DEUTSCHE BANK: We found 7 compelling reasons why the Fed won't do anything this month

Joe LaVorgnaCNBCJoe LaVorgna

The list of economists betting on a rate hike this month keeps getting smaller.

Recently, Larry Summers, The World Bank, the IMF, and even the New York Times editorial board have advised the Fed to keep rates at a nine-year low when it meets next week.

In a note Wednesday, Deutsche Bank’s Joe LaVorgna added his voice to the argument.

These are his seven brief points on why the Fed won’t do anything at its meeting next week:

  • Markets are volatile. The S&P 500 fell 11% in six days during August, double the amount it’s historically dropped before a tightening cycle begins.
  • The dollar is surging, as measured by the Fed’s trade-weighted index. This may put more pressure on net exports and keep the lid on inflation.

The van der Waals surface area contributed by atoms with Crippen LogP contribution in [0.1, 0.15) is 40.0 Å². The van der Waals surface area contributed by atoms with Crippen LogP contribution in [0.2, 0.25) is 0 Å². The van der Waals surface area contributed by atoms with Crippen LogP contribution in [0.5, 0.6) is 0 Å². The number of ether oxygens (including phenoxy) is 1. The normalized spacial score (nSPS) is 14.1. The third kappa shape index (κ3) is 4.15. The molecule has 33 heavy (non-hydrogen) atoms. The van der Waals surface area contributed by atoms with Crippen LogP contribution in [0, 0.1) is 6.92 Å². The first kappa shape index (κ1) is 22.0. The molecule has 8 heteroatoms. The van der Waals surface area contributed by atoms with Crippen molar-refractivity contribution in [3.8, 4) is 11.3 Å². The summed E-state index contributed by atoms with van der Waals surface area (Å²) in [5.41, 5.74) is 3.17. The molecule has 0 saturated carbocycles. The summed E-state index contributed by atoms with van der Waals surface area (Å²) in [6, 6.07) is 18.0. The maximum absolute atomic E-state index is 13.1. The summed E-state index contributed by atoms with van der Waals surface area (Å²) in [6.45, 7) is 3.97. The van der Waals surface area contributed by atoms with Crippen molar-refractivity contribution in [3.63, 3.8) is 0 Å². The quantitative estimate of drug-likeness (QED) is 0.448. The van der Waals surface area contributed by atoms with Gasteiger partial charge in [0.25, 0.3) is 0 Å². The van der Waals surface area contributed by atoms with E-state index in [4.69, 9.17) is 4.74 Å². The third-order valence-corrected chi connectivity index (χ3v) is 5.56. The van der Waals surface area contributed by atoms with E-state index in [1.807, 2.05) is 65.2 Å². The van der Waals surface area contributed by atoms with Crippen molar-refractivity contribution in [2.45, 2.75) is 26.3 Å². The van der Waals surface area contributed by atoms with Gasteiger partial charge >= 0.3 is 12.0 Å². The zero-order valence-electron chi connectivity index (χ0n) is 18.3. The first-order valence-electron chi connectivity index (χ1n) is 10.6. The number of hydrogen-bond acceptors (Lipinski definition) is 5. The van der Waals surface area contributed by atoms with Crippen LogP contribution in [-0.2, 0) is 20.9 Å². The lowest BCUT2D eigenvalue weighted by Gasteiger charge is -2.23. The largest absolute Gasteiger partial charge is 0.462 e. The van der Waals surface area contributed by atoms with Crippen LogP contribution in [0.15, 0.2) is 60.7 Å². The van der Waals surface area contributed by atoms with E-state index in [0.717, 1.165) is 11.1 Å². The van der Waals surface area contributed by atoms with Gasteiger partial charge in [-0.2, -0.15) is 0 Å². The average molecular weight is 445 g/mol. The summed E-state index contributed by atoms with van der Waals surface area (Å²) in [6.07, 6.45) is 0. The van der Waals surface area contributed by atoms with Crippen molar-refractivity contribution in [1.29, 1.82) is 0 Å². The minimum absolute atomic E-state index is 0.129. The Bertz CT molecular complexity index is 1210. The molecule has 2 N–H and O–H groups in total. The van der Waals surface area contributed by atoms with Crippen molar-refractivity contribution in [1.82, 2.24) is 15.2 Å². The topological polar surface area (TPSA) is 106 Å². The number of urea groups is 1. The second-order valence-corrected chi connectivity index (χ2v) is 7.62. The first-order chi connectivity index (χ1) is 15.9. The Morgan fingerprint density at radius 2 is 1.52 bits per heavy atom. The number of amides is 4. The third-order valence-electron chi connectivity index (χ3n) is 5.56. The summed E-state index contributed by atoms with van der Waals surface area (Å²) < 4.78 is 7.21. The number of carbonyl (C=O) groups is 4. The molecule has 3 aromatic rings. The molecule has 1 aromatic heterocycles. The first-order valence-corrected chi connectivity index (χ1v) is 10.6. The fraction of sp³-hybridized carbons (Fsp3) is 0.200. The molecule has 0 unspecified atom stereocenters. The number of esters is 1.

• Markets aren’t expecting a hike this month, and the Fed won’t want to surprise everyone. On Tuesday, Fed fund futures were reflecting a 30% chance the Fed would move, down from 54% about a month ago.
  • FOMC members including Richard Dudley and John Williams have recently suggested that the economy is showing the Fed an amber light, not green.
  • The Fed still has its October and December meetings to observe any effects of the recent market plunge, and see if volatility settles down.
  • The Fed’s ‘dot plot’ showed that it anticipates raising rates by 25 basis points either once or twice this year. The leaked staff projections also reflected this. And so the Fed won’t lose credibility with markets by waiting.
  • Inflation has been running below the Fed’s target for three years.

So there you go.

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